Sniff-activated system drives wheelchairs

A system out of Israel lets the severely disabled navigate wheelchairs, surf the Net, or communicate with others via a pattern of inhalations and exhalations.

A new sniff-sensing controller out of Israel may enable the severely paralyzed to navigate wheelchairs, surf the Net, and communicate in writing via controlled inhalations and exhalations.

The system, being developed at the Weizmann Institute of Science in Rehovot, employs a sensor that fits in a nostril's opening and measures changes in air pressure. A pressure transducer translates this information into electrical signals, which are transmitted to a computer, and its specialized software, via USB connection. Patients on respirators use a passive version of the device that diverts airflow to their nostrils.

Researchers tested the system on 96 healthy volunteers and 10 quadriplegics, with promising results. Some users, the team says, were able to navigate an electric wheelchair around a complex path or play a computer game with nearly the speed and accuracy of a mouse or joystick (watch the video below to see a demonstration of the wheelchair in action).

Sniff system being tested
A healthy volunteer tests the system, with two sniffs in to indicate forward movement charted on the real-time sniff tracer. Video screenshot by Leslie Katz/CNET

While the system can be made to work with a variety of sniffs (long or short, strong or shallow), researchers employed a simple sniff code for their tests: A "double sniff in" implied "forward;" a "double sniff out" implied backward; a successive "sniff out then in" implied left; and a successive "sniff in then out" implied right.

Using incremental signals (a "left" command turned the chair left, another "left" command turned it farther left) volunteers navigated wheelchairs indoors and outdoors, with the most complicated maneuvers, executed both by healthy and quadriplegic volunteers, being sharp turns.

The scientists were particularly encouraged by tests conducted on three patients with Locked-In-Syndrome, a rare neurological disorder in which cognitive function remains unimpaired, but all voluntary muscles are paralyzed, except for those that control eye movement. The condition was famously portrayed in the 2007 film "The Diving Bell and the Butterfly," which told the true story of a journalist with Locked-In who dictated his memoir through eye blinks alone.

Sniffing is a precise motor skill controlled in part by the soft palate, the flexible divider that moves to direct air in or out through the mouth or nose. Because the soft palate is controlled by nerves that connect to it directly through the braincase, the Weizmann team built on its theory that control over soft palate movement might stay intact even in the most acute cases of paralysis.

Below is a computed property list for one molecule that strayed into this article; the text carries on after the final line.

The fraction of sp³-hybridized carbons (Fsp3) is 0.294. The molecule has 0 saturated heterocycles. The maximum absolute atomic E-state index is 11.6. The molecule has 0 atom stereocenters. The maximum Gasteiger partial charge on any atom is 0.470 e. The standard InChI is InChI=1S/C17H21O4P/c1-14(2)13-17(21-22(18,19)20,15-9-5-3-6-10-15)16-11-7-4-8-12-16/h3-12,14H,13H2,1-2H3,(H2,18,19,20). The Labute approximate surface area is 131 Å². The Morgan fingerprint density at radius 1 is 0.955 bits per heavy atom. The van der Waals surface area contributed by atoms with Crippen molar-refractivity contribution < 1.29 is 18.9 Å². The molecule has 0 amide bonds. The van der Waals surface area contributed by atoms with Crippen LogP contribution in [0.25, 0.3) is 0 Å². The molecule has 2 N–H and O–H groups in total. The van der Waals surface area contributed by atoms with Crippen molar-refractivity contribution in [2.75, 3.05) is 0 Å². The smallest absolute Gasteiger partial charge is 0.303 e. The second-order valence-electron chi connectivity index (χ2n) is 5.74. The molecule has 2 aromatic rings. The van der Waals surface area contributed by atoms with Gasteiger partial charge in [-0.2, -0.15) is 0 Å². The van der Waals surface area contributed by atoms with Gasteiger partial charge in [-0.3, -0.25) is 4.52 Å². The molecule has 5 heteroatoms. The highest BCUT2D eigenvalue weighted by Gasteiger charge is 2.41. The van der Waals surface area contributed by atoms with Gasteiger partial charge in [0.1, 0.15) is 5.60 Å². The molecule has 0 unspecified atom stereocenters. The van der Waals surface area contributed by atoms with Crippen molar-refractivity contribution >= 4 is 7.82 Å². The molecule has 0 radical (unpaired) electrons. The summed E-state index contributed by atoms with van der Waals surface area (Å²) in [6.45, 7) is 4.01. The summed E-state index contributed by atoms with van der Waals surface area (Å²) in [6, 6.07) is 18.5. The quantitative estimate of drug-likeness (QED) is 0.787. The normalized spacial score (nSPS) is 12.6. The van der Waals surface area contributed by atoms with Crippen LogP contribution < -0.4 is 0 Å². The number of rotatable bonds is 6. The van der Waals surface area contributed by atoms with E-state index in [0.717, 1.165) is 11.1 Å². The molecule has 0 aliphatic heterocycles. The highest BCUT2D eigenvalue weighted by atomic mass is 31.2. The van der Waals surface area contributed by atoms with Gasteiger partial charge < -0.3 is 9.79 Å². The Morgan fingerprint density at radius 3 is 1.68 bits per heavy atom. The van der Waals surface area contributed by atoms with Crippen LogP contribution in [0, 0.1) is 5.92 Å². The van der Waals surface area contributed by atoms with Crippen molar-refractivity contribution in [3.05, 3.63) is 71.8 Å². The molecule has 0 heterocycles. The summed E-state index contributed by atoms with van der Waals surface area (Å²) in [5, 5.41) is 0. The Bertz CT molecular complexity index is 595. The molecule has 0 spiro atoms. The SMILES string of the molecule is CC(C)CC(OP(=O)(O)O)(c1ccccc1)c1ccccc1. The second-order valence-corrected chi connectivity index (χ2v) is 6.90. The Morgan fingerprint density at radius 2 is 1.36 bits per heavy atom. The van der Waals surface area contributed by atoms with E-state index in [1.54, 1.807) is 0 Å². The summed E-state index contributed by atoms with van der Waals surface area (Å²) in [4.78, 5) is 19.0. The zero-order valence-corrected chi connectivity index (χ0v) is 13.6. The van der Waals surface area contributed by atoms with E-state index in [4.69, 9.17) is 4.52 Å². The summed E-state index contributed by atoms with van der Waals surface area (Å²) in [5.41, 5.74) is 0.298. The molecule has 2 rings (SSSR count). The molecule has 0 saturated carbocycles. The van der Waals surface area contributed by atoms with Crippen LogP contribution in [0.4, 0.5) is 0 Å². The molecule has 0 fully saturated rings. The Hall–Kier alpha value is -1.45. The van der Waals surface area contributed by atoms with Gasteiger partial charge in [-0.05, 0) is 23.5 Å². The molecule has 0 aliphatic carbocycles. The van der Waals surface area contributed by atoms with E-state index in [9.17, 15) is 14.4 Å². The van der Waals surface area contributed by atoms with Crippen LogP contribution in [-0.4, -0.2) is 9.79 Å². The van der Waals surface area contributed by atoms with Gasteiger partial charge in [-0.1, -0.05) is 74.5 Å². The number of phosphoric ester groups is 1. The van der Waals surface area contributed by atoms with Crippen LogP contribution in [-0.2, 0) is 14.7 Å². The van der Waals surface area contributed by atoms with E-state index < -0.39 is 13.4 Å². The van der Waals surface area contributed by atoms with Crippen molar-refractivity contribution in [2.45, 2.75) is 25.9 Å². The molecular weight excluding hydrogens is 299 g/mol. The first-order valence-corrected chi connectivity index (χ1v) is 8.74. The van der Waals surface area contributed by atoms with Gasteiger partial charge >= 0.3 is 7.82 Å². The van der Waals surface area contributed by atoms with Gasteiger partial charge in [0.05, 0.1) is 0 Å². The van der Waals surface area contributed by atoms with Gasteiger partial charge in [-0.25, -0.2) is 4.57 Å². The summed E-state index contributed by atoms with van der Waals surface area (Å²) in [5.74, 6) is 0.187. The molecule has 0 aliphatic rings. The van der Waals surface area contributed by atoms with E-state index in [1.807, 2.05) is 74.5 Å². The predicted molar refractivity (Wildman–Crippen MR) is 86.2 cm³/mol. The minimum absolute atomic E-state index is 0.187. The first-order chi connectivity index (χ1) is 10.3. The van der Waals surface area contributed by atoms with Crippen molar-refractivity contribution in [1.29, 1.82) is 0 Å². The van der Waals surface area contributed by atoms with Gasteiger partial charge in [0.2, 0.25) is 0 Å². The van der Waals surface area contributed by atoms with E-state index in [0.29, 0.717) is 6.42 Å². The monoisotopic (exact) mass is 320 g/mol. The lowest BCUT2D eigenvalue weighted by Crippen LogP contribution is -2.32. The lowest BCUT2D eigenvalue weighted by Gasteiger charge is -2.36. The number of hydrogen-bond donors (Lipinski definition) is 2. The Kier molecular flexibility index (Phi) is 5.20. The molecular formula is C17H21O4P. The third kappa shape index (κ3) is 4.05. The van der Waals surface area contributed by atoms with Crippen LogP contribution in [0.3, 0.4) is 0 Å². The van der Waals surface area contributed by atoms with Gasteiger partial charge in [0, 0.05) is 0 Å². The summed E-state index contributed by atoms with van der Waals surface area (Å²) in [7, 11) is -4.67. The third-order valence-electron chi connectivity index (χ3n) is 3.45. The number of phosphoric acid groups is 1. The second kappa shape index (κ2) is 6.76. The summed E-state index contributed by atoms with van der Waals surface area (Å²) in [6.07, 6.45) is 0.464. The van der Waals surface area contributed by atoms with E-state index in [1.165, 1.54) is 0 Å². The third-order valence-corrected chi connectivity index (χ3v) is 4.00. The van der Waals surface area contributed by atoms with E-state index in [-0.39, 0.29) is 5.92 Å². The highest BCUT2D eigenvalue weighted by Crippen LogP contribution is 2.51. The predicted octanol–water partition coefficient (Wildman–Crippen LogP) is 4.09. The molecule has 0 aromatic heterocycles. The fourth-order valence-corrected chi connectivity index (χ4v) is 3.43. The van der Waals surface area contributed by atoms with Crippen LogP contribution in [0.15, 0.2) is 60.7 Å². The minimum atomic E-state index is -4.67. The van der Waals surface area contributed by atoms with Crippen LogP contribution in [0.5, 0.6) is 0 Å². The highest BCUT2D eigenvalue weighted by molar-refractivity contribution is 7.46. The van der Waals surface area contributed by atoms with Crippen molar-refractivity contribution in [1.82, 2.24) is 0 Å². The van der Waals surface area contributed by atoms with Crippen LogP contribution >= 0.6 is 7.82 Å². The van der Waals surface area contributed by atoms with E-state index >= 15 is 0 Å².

Using the sniffing system to control a computer cursor, the Locked-In testers were--after considerable practice--able to communicate with family members, said Noam Sobel, a Weizmann Institute professor of neurobiology who developed the system with electronics engineers Anton Plotkin and Aharon Weissbrod, and research student Lee Sela. "Some wrote poignant messages to their loved ones, sharing with them, for the first time in a very long time, their thoughts and feelings," he said.

Pressure changes picked up by the sniff-controlled writing software allow the user to choose letters and words. Video screenshot by Leslie Katz/CNET

In a detailed rundown of their system (PDF), published in the latest issue of the Proceedings of the National Academy of Sciences, the scientists stress that because disabilities are so diverse, each assistive technology has merit of its own.

But while eye tracking is the primary non-brain-computer/brain-machine interface technology available for Locked-In Syndrome patients, they do maintain that sniff control bears some distinct advantages. For example, unlike eye tracking, it does not depend on stable capture, meaning that the bumps of a rugged surface wouldn't limit the sniff controller. Also, eye-tracking systems can devote a user's eyes to generating signals, as "using sniffs for communication allows maintenance of ongoing visual attention."

Then there's cost. The team built a standalone sniff controller for a wheelchair for $358 (far less than the average eye-tracking setup, they say), and estimates that if produced at scale, its controller would cost only a fraction of that amount.

Sniff detection, however, would not make eye tracking obsolete. In cases where eye movements would work and sniffs wouldn't (allergies or the common cold, perhaps?), both technologies could be combined for maximum effect.

July, it turns out, has been an exciting month for disability research. A couple of weeks ago, a New Zealand company unveiled a pair of robotic legs that let wheelchair users stand, walk, and even go up and down stairs. That system goes for $150,000, is currently available for purchase and fitting in New Zealand, and is expected to be available in other countries next year.

 

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